O how we love to sing our faith. And it’s always been so. After the Exodus, Moses’ sister Miriam broke into a song of thanksgiving to God. David played his harp, wrote and sang songs of praise. Jesus and his disciples chanted hymns in the Upper Room. The early martyrs, as they were being burned at the stake, fed to the lions or led away to prison, sang. The great reformers like Luther and Calvin believed music to be important to both their work and their well-being. And to be sure, music was absolutely central for the Wesley brothers of early Methodism. John and Charles wrote hundred of hymns that are still being sung all over the world today. Like those throughout the ages, we are a singing church because we have a faith worth singing about.  

MUMC is richly blessed with loyal and gifted singers and instrumentalists who greatly enrich our worship of God each week. This would be a great time to offer words of thanksgiving and appreciation for their artistry and dedication. Their ministry among us is so vital in expressing our faith, and the gifts they offer in worship bless us and glorify God. 

This weekend we will host another Joy and Jazz Sunday during our 9:15 and 10:45 worship services. The Tim Whitmer Consort will be with us and will lead us in the praise of God through music and song. Of course, you’ll be invited to sing along in joyful praise!

See you this Sunday at the SINGING PLACE!

Holding the Faith

By Fred Leist, Lead Pastor

This past week I read a wonderful article in The Christian Century, written by M. Craig Barnes, president of Princeton Theological Seminary. Craig told the story of gathering recently with family and friends in celebration of his mother’s 90th birthday. They gathered at a restaurant called “The Abbey.” He thought that was probably appropriate since his mother had spent her entire adult life as a “church lady.” 

    His mother had suffered a stroke and dementia would frequently overwhelm her. Craig said that his mother, a genteel southern woman, who was once a pastor’s wife and who always had exactly the right and gracious response, struggled as she attempted to be the hostess for her own birthday party. 

    At one point she stood behind her walker and offered, what appeared to be a well-rehearsed one-minute speech. It pained him to hear her offer, what he called some “bad theology” that presumed we serve an unyielding God who always keeps a record of “when we say we will pray for someone, but do not.” She finished her speech with the words, “We’re supposed to do what we say we’ll do.”

    Craig said that it was painful because it did not reflect the spirit in which she had raised her two sons in the faith. She had always taught them that their faith in a God of grace was “as true as the sky above us.” As their first theology teacher, she always spoke of a merciful Savior who forgets our sins. That was then. Now, she clearly struggled to articulate the faith in which she raised her sons.

   Reflecting on that experience, Craig said he remembers how his mother always “held the faith” for them as children. She presented them for baptism, took them to worship and Sunday School, taught and modeled faith in God through her own love and devotion. Craig said that his mother had held the faith for them during times when they were unable to fully do so themselves. Now, he imagines that it is his time to hold the faith and embrace the grace of God for her. He says that’s the way a family of faith works, and that’s why we have the church.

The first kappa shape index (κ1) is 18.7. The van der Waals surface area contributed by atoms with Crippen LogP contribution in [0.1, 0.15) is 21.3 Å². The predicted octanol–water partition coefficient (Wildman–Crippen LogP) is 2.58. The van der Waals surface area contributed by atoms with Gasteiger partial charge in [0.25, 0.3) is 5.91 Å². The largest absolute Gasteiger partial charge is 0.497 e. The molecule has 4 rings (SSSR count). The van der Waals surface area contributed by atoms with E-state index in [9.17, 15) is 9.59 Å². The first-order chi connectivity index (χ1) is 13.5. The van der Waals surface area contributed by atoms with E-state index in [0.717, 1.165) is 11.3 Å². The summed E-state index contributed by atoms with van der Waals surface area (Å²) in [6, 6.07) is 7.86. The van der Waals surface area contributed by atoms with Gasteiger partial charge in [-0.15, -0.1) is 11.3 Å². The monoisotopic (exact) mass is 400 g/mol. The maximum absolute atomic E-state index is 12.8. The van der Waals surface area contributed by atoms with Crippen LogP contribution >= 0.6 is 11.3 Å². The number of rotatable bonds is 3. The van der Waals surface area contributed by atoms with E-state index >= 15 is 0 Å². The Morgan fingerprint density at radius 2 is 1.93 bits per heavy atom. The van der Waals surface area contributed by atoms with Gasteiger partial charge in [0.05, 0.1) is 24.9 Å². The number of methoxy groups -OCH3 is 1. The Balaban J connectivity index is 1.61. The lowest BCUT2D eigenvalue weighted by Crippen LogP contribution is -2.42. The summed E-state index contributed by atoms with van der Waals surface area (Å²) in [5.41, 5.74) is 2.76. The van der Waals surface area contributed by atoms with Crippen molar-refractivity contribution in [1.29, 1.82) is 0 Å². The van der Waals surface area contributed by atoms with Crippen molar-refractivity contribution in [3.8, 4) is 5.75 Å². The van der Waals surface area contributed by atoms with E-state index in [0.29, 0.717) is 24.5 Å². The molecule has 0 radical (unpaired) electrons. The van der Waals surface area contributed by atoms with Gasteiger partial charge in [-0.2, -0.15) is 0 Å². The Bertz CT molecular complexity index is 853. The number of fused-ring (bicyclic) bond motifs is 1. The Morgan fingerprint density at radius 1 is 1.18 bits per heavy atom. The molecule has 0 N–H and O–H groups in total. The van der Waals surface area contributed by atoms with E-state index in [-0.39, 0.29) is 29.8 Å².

I think he is absolutely right. When parents and congregations affirm the vows at infant baptism, we are holding the faith for those children. When we offer Sunday School, Vacation Bible School, Christian camping, spiritual formation events and Confirmation Classes…it’s all our way of holding the faith for them, even as they are learning to hold the faith for themselves. It’s what we do and who we are.

    With that in mind, I think of our upcoming Confirmation Sunday this weekend. Fourteen fine young people will make their own profession of faith in Jesus and affirm their vows of membership into the Church. We have loved them, prayed for them, invested in them and trusted God’s promises for them. Now, THE story of God’s love and grace will become THEIR story of faith in Christ. Theology (thinking and reflecting about the reality and nature of God) will become Biography (their own experience of holding the faith that holds them). It will be a great celebration. I couldn’t be any prouder of these young people. And I hope you will be here to support them.

    The great faith belongs to the church, and we’re always holding it for someone.



Lateral Thinking

By Fred Leist, Lead Pastor

You may have never heard of Edward De Bono. He was a Rhodes Scholar at Oxford University and is the founder of the “Edward De Bono Thinking School.” He made quite a name for himself, traveling around the world giving seminars and training people how to think more creatively. He is a proponent of something he calls “lateral thinking.”

Basically, he believes that no matter how good you think you are at tackling a problem or dealing with a difficult challenge, you should rarely face a problem head-on. Instead, he proposes that you should first step back and survey the bigger situation, looking for alternative possibilities. For De Bono, lateral thinking is thinking outside-the-box. Instead of moving head-long into a situation, take a deep breath, step back, move sideways, widen your lens, until you see a new door…a way forward, that nobody suspected was open.

Why do I bring this up? Because, this Sunday we are going to look at one of Jesus’ best known and most beloved stories. We know it as the parable of the Good Samaritan. It is an excellent example of how Jesus sought to shed new light on a troubling situation, not by tackling the issue head-on, but by making a lateral move that totally caught his audience by surprise. In the process, he opens our eyes to seeing ourselves…and our neighbors, in a totally different light.

We continue our journey to the Cross this weekend with the message, “QUESTIONS ON THE CROSSROAD: Who is my Neighbor?” I promise that our time in worship together will challenge us deeply and offer new insights on our call to more fully follow Jesus. See you Sunday.